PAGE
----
# dimension of a vector space

Let $A$ be an $n\times n$ diagonal matrix with characteristic polynomial $(x-a)^p(x-b)^q$ where $a$ and $b$ are distinct real numbers. Let $V$ be the real vector space of all $n\times n$ matrices $B$ such that $AB=BA$. Determine the dimension of $V$.

I know for certain that if a matrix $Q$ commutes with a diagonalizable matrix $P$ then $Q$ is also diagonalizable provided $P$ has distinct eigen values.

In here this is not the case.

• It is not true that if Q commutes with a diagonalisable matrix, then, Q is diagonalisable: as you know there are matrices which are not diagonalisable but every matrix commutes with the identity matrix, a diagonal matrix. – knsam Jan 17 '14 at 2:55
• yeah sorry... edited it – tattwamasi amrutam Jan 17 '14 at 2:57
• It is advisable to go for $2\times 2$ and $3\times 3$ to get some idea – user87543 Jan 17 '14 at 2:57
• After reordering the basis if necessary, you can write the matrix as a diagonal $2 \times 2$ block matrix, with scalar matrices on the diagonal. Now look for $2 \times 2$ block matrices that commute with that one. – user121926 Jan 17 '14 at 3:00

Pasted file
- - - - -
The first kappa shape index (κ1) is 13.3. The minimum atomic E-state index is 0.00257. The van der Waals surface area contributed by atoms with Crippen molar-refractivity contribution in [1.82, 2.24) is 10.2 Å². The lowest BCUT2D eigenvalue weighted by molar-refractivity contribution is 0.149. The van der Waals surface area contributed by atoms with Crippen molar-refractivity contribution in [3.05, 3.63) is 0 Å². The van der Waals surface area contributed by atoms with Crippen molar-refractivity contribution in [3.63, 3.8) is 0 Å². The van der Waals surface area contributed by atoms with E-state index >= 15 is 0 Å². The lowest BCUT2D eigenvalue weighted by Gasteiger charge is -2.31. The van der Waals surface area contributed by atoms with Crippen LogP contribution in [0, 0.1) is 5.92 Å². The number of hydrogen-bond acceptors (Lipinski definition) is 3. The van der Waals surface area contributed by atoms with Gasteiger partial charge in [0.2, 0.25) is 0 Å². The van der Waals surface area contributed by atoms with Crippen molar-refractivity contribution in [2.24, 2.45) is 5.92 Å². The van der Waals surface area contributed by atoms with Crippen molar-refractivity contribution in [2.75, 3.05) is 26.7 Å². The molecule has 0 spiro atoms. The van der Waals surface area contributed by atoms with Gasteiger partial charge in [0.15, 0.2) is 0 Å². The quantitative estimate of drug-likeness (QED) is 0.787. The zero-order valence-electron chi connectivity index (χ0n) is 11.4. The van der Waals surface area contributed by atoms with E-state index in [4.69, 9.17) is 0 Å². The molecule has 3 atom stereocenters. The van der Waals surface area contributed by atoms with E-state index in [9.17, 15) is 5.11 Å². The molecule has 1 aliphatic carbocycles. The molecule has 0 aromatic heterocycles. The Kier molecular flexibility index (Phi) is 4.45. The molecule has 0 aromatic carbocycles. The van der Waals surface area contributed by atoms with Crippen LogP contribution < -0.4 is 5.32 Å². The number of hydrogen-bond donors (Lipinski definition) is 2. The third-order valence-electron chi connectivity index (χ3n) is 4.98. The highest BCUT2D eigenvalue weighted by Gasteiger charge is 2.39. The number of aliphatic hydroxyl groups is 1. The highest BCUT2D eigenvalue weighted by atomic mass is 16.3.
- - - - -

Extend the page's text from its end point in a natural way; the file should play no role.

• In B, you will have two blocks of orders p and q respectively. So, what is dimension of an $n \times n$ matrix? Hence dim V $= p^2 q^2$. – wannadeleteacct Jan 17 '14 at 10:56

## 1 Answer

Note that the dimension is not completely determined by $p$ and $q$; if we take $$A=\left(\begin{array}{cc}1&0\\0&1\end{array}\right)$$ then the dimension is 4, but the dimension is only 2 if we take $$A=\left(\begin{array}{cc}1&1\\0&1\end{array}\right).$$

• The problem says $A$ is a diagonal matrix. – Gerry Myerson Oct 9 '14 at 9:06
• Oh, yes, so it does. I missed that. – Jessica B Oct 9 '14 at 20:37